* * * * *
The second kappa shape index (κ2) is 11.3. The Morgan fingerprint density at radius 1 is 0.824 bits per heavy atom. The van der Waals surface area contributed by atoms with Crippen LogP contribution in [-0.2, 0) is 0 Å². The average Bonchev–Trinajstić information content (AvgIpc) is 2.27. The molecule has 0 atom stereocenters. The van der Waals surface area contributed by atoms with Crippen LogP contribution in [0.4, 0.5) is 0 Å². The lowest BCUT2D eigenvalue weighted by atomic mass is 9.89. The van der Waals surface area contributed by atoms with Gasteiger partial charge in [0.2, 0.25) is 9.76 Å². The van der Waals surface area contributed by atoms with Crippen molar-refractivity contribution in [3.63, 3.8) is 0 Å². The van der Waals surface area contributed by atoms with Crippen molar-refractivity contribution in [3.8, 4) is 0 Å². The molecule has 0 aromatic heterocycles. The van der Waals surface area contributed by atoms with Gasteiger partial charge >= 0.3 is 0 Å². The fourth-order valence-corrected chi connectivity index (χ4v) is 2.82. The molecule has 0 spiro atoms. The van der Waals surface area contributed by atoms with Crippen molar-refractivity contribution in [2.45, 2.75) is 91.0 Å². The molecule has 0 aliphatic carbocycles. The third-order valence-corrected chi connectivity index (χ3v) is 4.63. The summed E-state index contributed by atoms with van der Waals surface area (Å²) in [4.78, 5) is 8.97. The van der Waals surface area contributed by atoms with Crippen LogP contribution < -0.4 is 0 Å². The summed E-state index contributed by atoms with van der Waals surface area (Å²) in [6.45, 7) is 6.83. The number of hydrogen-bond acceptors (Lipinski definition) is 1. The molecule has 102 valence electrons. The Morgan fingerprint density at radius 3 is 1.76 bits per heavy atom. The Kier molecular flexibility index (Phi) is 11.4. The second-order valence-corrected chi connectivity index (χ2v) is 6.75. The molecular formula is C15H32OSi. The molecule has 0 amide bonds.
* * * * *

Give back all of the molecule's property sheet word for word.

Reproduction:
The second kappa shape index (κ2) is 11.3. The Morgan fingerprint density at radius 1 is 0.824 bits per heavy atom. The van der Waals surface area contributed by atoms with Crippen LogP contribution in [-0.2, 0) is 0 Å². The average Bonchev–Trinajstić information content (AvgIpc) is 2.27. The molecule has 0 atom stereocenters. The van der Waals surface area contributed by atoms with Crippen LogP contribution in [0.4, 0.5) is 0 Å². The lowest BCUT2D eigenvalue weighted by atomic mass is 9.89. The van der Waals surface area contributed by atoms with Gasteiger partial charge in [0.2, 0.25) is 9.76 Å². The van der Waals surface area contributed by atoms with Crippen molar-refractivity contribution in [3.63, 3.8) is 0 Å². The van der Waals surface area contributed by atoms with Crippen molar-refractivity contribution in [3.8, 4) is 0 Å². The molecule has 0 aromatic heterocycles. The van der Waals surface area contributed by atoms with Gasteiger partial charge >= 0.3 is 0 Å². The fourth-order valence-corrected chi connectivity index (χ4v) is 2.82. The molecule has 0 spiro atoms. The van der Waals surface area contributed by atoms with Crippen molar-refractivity contribution in [2.45, 2.75) is 91.0 Å². The molecule has 0 aliphatic carbocycles. The third-order valence-corrected chi connectivity index (χ3v) is 4.63. The summed E-state index contributed by atoms with van der Waals surface area (Å²) in [4.78, 5) is 8.97. The van der Waals surface area contributed by atoms with Crippen LogP contribution < -0.4 is 0 Å². The summed E-state index contributed by atoms with van der Waals surface area (Å²) in [6.45, 7) is 6.83. The number of hydrogen-bond acceptors (Lipinski definition) is 1. The molecule has 102 valence electrons. The Morgan fingerprint density at radius 3 is 1.76 bits per heavy atom. The Kier molecular flexibility index (Phi) is 11.4. The second-order valence-corrected chi connectivity index (χ2v) is 6.75. The molecular formula is C15H32OSi. The molecule has 0 amide bonds.